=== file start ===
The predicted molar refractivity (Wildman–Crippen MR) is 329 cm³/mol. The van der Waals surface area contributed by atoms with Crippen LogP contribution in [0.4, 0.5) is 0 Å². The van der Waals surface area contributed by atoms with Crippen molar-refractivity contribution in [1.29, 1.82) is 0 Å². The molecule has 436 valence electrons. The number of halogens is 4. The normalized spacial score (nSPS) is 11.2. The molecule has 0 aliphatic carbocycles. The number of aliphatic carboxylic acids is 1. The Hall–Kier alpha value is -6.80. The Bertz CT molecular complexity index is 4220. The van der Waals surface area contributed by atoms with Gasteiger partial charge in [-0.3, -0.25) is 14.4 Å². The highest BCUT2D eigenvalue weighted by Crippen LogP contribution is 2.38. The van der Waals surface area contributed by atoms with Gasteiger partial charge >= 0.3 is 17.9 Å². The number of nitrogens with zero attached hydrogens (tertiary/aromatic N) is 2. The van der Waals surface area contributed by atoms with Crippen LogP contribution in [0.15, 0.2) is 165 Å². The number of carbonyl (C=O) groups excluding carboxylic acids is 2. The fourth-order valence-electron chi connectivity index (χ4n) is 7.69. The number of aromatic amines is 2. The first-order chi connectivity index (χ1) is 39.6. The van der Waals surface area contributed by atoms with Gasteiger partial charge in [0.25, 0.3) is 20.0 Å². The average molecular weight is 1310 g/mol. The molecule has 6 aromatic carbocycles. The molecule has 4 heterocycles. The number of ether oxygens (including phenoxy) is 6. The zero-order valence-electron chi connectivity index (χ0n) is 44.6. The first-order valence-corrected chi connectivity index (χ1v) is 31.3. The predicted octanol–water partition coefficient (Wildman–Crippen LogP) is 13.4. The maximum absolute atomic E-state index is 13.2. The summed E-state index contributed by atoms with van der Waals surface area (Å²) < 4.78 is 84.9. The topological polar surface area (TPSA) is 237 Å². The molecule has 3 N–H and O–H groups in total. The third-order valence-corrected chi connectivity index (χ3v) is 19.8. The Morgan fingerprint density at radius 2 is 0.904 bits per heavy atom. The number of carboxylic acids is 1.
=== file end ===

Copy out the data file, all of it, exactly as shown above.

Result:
The predicted molar refractivity (Wildman–Crippen MR) is 329 cm³/mol. The van der Waals surface area contributed by atoms with Crippen LogP contribution in [0.4, 0.5) is 0 Å². The van der Waals surface area contributed by atoms with Crippen molar-refractivity contribution in [1.29, 1.82) is 0 Å². The molecule has 436 valence electrons. The number of halogens is 4. The normalized spacial score (nSPS) is 11.2. The molecule has 0 aliphatic carbocycles. The number of aliphatic carboxylic acids is 1. The Hall–Kier alpha value is -6.80. The Bertz CT molecular complexity index is 4220. The van der Waals surface area contributed by atoms with Gasteiger partial charge in [-0.3, -0.25) is 14.4 Å². The highest BCUT2D eigenvalue weighted by Crippen LogP contribution is 2.38. The van der Waals surface area contributed by atoms with Gasteiger partial charge >= 0.3 is 17.9 Å². The number of nitrogens with zero attached hydrogens (tertiary/aromatic N) is 2. The van der Waals surface area contributed by atoms with Crippen LogP contribution in [0.15, 0.2) is 165 Å². The number of carbonyl (C=O) groups excluding carboxylic acids is 2. The fourth-order valence-electron chi connectivity index (χ4n) is 7.69. The number of aromatic amines is 2. The first-order chi connectivity index (χ1) is 39.6. The van der Waals surface area contributed by atoms with Gasteiger partial charge in [0.25, 0.3) is 20.0 Å². The average molecular weight is 1310 g/mol. The molecule has 6 aromatic carbocycles. The molecule has 4 heterocycles. The number of ether oxygens (including phenoxy) is 6. The zero-order valence-electron chi connectivity index (χ0n) is 44.6. The first-order valence-corrected chi connectivity index (χ1v) is 31.3. The predicted octanol–water partition coefficient (Wildman–Crippen LogP) is 13.4. The maximum absolute atomic E-state index is 13.2. The summed E-state index contributed by atoms with van der Waals surface area (Å²) < 4.78 is 84.9. The topological polar surface area (TPSA) is 237 Å². The molecule has 3 N–H and O–H groups in total. The third-order valence-corrected chi connectivity index (χ3v) is 19.8. The Morgan fingerprint density at radius 2 is 0.904 bits per heavy atom. The number of carboxylic acids is 1.